on July 28, 2002
I really enjoyed reading this book. I have read many books on autism and asperger syndrome in my "career" as a parent of two children with both diagnoses. I found that this book was especially warm, and easy to read, with a lot of practical knowledge from someone who has walked in my shoes!
I really appreciated the authors writing style, it was really inviting, taking me through the family's experience, without it being clinical at all. Lise made one statement that has resinated with me to this day and while I am not looking directly at the book to quote it exactly, it was about how at some point your child is going to need something and you are going to be completely on your own and for whatever moment, however long, you alone will be the one who has to provide it. This book is an excellent resource in how to meet some of those needs when you are alone and have to provide and need an idea. Lise has done an excellent job of providing many ideas in multiple subject areas throughout her book.
I thoroughly enjoyed reading this book. I think it is an excellent find for both readers of people newly diagnosed with Asperger Syndrome and people who have "been around" for a while too.
on November 7, 2002
I'll keep it brief. My husband is 70 and we have only just recently found a name for what has troubled him for 70 years. The "why don't I fit - the anger, frustration and anxiety". I knew something wasn't quite right for some time. We discovered that Food Combining helped. I wrote a small article but never got it published. Like Lisa I believe our family may have had slight Asperegers Syndrome - some symptoms were there and some not. But my husband is a classic and yet none of the doctors or pschologists ever came up with any suggestion that this has been his problem. I wonder how many other adults are battling through their illness and psychological problems today that could be helped if only THEY ( the medical profession)would wake up. It seems that the biggest problem is that even they can't agree. A recent documentary on ABC Television hosted by George Negus pointed this out. OK - it's a problem for kids - does anyone have any idea what it's like being 70 and trying to get some help? (I'm told it's too late). A recent interview with yet another psychiatrist received the comment - "Oh, he couldn't have it now - there would have been signs and he would have come in contact with someone for help. He couldn't have had a life without help". Somewhat stuneed I remined him that when my husband was a child the only help he got was canings especially for bad handwriting and frequent hidings from his parents (probably for not listening). When he tried hypnosis the psychologist said that he couln't get him past a block because he had been traumatised. It wasn't until we watched the movie "Shine" that my husband revealed that his parents had treated him like that.Yeah - some help. Can you imagine his hang-ups? How many more adults are there who received this kind of help? I wish that someone would research what happens to older Asperegers Syndrome sufferes.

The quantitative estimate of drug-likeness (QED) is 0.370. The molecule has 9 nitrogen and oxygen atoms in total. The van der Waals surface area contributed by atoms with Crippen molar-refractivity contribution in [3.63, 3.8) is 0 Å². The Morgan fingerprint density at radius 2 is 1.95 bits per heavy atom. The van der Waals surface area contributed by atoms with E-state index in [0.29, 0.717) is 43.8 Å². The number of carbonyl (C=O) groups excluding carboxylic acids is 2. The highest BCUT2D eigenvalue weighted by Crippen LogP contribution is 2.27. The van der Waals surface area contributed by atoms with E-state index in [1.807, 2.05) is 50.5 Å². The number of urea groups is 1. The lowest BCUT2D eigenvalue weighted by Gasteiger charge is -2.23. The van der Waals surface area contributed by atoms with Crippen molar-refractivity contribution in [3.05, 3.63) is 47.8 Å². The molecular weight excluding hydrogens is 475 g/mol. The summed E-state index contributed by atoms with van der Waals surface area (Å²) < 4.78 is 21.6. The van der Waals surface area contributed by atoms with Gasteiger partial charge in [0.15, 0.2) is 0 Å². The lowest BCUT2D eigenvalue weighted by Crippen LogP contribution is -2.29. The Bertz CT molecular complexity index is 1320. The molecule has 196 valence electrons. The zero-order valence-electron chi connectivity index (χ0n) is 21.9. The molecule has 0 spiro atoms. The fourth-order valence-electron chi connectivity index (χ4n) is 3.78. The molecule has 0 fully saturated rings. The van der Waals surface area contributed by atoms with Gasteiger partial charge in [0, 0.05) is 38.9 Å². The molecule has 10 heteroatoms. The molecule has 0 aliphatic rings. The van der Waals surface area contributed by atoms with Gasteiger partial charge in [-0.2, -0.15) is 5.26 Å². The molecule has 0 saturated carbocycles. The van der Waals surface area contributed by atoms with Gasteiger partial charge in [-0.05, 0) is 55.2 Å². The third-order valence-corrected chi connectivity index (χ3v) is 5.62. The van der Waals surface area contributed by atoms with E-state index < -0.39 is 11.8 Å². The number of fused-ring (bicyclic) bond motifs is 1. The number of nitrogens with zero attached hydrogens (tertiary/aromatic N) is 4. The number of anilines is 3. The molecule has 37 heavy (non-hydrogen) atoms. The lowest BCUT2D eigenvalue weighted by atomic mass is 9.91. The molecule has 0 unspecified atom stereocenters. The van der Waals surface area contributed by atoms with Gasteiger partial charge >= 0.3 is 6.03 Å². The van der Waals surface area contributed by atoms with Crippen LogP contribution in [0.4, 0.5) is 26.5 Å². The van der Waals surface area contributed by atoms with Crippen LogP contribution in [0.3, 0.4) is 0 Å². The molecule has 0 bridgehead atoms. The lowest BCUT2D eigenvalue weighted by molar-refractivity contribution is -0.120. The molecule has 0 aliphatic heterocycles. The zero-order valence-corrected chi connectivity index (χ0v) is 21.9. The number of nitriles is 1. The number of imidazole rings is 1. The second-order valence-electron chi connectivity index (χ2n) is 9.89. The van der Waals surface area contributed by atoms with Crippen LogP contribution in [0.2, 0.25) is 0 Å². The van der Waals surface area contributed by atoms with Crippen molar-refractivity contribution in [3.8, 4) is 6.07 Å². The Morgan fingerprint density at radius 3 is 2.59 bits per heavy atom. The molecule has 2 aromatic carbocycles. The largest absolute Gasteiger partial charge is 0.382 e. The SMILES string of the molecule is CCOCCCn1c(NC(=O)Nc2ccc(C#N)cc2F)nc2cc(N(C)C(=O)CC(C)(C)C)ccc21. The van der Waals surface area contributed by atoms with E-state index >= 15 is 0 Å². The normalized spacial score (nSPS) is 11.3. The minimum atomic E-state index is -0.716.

on November 29, 2001
I have "known" Lise Pyles for four years from an email
group of AS parents and folks on the autism spectrum.
Her insights and knowledge of her son has always been
on target for me. I look forward to every post she writes the
email group. As I know, I will gleam some new insight. She
adds humor and a depth of understanding AS in her stories living with a child on the spectrum.
Her son John, now 17 is a remarkable example of how
far a person with AS can go in life with proper supports
and parents that educate themselves and guide their child
with understanding and acceptance.
I only pray my son becomes as self reliant as John is.
Lise is up to date in her thoughts on ASD(autism spectrum disorders) Her information on diets, homeschooling, resources
are well researched and thought out.
Her experience is global. Their family has lived in the UK,
Australia and the US.
This book is more than just one moms experience, it is EVERY MOMS
of an AS child's guidance in "HOW TO deal with AS in the ev ery
day life of our precious children.
If I could meet anybody in the world, from my list
of over 1,000 parents to pick their brains on parenting an AS
child, it would be LISE PYLES......
Her book is a success story and John you are TRULY blessed .
on November 14, 2001
This is one of the best books I have ever read on Asperger's Syndrome. It explores virtually every variable related to the syndrome in a warm and human way and the result is a masterpiece of information and support.
I am so happy this book is available. I'll have to get another one soon, as the one I now have is getting too worn-out from all the highlighting and page turning it's received.